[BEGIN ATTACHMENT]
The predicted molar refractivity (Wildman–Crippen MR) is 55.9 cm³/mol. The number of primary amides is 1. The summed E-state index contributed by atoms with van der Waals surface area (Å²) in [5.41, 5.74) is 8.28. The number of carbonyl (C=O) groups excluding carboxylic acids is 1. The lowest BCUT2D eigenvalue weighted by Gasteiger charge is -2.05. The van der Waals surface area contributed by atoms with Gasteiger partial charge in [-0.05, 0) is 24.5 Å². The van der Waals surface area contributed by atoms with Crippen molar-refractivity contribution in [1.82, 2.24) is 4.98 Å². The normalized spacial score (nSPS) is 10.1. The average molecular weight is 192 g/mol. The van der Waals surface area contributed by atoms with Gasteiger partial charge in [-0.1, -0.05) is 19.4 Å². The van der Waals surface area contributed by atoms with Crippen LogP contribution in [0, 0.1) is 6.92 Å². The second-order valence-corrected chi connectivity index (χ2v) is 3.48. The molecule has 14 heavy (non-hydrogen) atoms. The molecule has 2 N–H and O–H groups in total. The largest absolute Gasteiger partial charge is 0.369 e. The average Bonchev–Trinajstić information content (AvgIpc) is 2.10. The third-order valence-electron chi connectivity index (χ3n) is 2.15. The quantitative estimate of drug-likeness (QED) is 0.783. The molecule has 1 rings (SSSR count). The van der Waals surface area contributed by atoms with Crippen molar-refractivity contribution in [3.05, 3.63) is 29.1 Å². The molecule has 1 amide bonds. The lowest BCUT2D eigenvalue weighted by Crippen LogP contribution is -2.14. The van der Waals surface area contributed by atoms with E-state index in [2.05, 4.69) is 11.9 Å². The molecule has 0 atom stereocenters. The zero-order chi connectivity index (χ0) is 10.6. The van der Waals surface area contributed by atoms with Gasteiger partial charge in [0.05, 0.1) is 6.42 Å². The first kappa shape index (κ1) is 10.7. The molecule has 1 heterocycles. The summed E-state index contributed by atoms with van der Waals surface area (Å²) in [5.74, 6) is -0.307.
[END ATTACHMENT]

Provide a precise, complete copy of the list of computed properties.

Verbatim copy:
The predicted molar refractivity (Wildman–Crippen MR) is 55.9 cm³/mol. The number of primary amides is 1. The summed E-state index contributed by atoms with van der Waals surface area (Å²) in [5.41, 5.74) is 8.28. The number of carbonyl (C=O) groups excluding carboxylic acids is 1. The lowest BCUT2D eigenvalue weighted by Gasteiger charge is -2.05. The van der Waals surface area contributed by atoms with Gasteiger partial charge in [-0.05, 0) is 24.5 Å². The van der Waals surface area contributed by atoms with Crippen molar-refractivity contribution in [1.82, 2.24) is 4.98 Å². The normalized spacial score (nSPS) is 10.1. The average molecular weight is 192 g/mol. The van der Waals surface area contributed by atoms with Gasteiger partial charge in [-0.1, -0.05) is 19.4 Å². The van der Waals surface area contributed by atoms with Crippen LogP contribution in [0, 0.1) is 6.92 Å². The second-order valence-corrected chi connectivity index (χ2v) is 3.48. The molecule has 14 heavy (non-hydrogen) atoms. The molecule has 2 N–H and O–H groups in total. The largest absolute Gasteiger partial charge is 0.369 e. The average Bonchev–Trinajstić information content (AvgIpc) is 2.10. The third-order valence-electron chi connectivity index (χ3n) is 2.15. The quantitative estimate of drug-likeness (QED) is 0.783. The molecule has 1 rings (SSSR count). The van der Waals surface area contributed by atoms with Crippen molar-refractivity contribution in [3.05, 3.63) is 29.1 Å². The molecule has 1 amide bonds. The lowest BCUT2D eigenvalue weighted by Crippen LogP contribution is -2.14. The van der Waals surface area contributed by atoms with E-state index in [2.05, 4.69) is 11.9 Å². The molecule has 0 atom stereocenters. The zero-order chi connectivity index (χ0) is 10.6. The van der Waals surface area contributed by atoms with Gasteiger partial charge in [0.05, 0.1) is 6.42 Å². The first kappa shape index (κ1) is 10.7. The molecule has 1 heterocycles. The summed E-state index contributed by atoms with van der Waals surface area (Å²) in [5.74, 6) is -0.307.